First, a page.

Two surprises from reading Dalio's Principles
I just started reading Ray Dalio's new book PRINCIPLES. Two things have already smacked me right between the eyes. My wife calls these moments a "cosmic 2x4".
1. Few people write down their principles.
Life is complicated so having principles to deal with the complexity is essential. But few people actually take the time to write down their principles. There is a lot of talk about goals, vision, core values, purpose, intention, etc. But less so about principles. I found this really interesting. Take-away? You can raise your game just by writing down your principles.
Reminds me of Simple Rules: How to Thrive in a Complex World by Kathleen Eisenhardt and Donald Sull. The best businesses have simple rules to deal with and to thrive in complexity. They present a number of examples of such rules, as well as different types of "simple rules": how-to, boundary, priority, timing and exit rules.
Smeal College of Business has principles that guide our work on sustainability. They are ever-evolving and always open for input. See what you think and let us know. But they are meaningful, guide what we do and how we do it. They are our boundary and priority-area rules, to use Eisenhardt and Sull.
Smeal Sustainability Principles
Built on Fundamentals - widening our analysis to include environmental/social costs and risks means we raise (not lower) our standards for hard-nosed business analysis
Value Diversity - no company or organization can be a leader in sustainability without leading in diversity and inclusion. The intersections between economic, social and environmental issues demand a blend of perspectives from different geographies, genders, ethnicities, socioeconomic backgrounds, functions, disciplines, industries, etc. There truly is strength in diversity.
Part of the Ingredients, not the Icing - sustainability is most effective when built in from the beginning (e.g. of analysis, product development, business model generation) not just as the “icing” applied at the end
Strategic imperative - we focus on operational integration to save energy, reduce waste, and protect worker safety but acknowledge the greater rewards and responsibilities are in market transformation: pioneering new products, supply chain transparency and and disruptive innovations (thanks to Andrew Hoffman at University of Michigan for articulating the difference; see his 2017 State of the World chapter)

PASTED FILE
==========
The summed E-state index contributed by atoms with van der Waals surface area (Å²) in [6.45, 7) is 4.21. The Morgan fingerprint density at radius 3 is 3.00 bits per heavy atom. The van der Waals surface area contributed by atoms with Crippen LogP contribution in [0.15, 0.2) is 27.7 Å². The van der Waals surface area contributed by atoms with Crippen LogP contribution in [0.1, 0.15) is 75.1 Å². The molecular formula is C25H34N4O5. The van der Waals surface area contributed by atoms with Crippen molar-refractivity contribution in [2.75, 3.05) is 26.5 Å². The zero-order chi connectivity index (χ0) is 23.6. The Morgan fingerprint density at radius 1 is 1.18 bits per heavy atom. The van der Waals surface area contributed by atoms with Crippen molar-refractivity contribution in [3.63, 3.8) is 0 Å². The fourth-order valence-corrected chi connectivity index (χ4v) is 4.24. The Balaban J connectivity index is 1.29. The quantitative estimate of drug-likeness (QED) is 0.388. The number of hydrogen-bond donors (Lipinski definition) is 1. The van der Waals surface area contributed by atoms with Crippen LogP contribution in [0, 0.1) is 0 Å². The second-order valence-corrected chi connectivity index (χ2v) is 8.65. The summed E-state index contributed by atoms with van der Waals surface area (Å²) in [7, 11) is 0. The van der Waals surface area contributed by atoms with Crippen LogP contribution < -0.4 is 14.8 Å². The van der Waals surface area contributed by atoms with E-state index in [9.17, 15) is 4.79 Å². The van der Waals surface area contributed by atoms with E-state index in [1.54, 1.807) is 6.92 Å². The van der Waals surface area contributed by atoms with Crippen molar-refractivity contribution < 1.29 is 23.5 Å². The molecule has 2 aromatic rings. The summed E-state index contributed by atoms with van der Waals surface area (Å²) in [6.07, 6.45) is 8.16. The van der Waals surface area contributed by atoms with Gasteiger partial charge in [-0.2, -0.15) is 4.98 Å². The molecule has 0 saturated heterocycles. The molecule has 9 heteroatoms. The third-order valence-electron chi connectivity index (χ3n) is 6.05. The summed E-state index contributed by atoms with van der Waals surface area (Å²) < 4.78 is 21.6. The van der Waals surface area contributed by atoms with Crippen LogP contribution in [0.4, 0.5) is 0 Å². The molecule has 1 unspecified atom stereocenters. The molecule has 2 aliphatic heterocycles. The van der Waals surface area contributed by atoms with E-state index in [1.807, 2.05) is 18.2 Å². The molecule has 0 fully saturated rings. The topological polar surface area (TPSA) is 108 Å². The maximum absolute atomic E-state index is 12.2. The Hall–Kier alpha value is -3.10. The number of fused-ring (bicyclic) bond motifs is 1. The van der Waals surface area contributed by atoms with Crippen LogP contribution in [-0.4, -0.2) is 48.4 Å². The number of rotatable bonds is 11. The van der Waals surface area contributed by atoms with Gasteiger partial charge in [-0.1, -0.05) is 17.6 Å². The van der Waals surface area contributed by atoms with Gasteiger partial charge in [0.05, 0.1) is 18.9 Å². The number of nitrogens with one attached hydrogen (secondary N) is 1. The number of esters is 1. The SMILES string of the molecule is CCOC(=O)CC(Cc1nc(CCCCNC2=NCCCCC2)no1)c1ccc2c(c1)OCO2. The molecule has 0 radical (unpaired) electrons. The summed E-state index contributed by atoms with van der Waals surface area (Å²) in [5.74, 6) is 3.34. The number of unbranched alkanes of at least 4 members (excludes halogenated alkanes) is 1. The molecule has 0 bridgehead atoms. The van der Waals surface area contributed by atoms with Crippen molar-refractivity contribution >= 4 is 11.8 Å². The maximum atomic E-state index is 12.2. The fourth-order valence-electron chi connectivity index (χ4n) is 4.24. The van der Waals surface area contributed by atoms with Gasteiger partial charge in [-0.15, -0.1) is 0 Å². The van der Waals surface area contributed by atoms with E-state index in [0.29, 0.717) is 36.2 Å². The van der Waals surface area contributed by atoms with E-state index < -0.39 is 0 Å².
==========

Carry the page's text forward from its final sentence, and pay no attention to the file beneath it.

Focus on results not just methods - we focus on targeted, measured business, social and ecological outcomes and impact, not just on prescribed means and methods which can have adverse effects when applied in a real business or market context. All that glitters is NOT gold even if it is local, fair trade, organic, cage free, living waged, gluten free, and solar-powered. Don't go for methods; focus on results.
2. Meditation is for Hedge Fund Managers (and all of us)
Due in large part to the centering and grounding effects of the practice, Dalio points to meditation as critical to his success.
“When I look back at my life, I am happy to have had what most people would consider a successful life, not only in terms of business, but in my relationships and in lots of ways. More than anything else, I attribute it to meditation.."
Let me put a finer point to this. Billionaire Ray Dalio, the founder of $160 billion hedge-fund behemoth Bridgewater Associates, says that meditation has been “the single biggest influence” on his life!
Dalio, 66, is considered by many to be the most successful hedge fund manager of all time. And meditation is his secret.
I learned meditation over 17 years ago, attended several retreats and took part in home study courses on the topic. I found to be profoundly helpful for strengthening the mind, developing focus, creating a healthy relationship with my emotions and "monkey brain" and for stress-relief.
I have had a morning meditation practice ever since. I agree with Dalio that it is essential. As things speed up and get complex, the ability to slowdown time and simplify is almost a superpower.
I recommend you give it a try for 1 or 2 minutes a day. Try to work up to 5 - 15 minutes or more. There are many resources online and at the library. I wouldn't pretend to make any recommendations. Find what works. I combine it with Bible study and prayer, but it can be done just for mental and emotional well-being and without a spiritual component.
Image Credit: Huffington Post, 2013
You don't have to sit cross-legged. You don't have to mumble incantations. You don't have to "clear your mind." Get rid of these wrong ideas. Learn what it is really about and dive in. Find what works for you.
Write Down Your Principles...but Meditate on Them First
Our minds are under assault and we need them in top shape. Knowing our principles helps us to manage complexity. We can keep things simple amidst the storms. But that's not enough. We also need a break from the storm. We need a rest stop, a scenic overlook, where we can pull over and gain perspective. That is where meditation comes in.
Meditation and other contemplative practices relax, strengthen and allow the mind to recover. They must be a daily part of any modern leader's life.
I will share more about Dalio's book in later posts.
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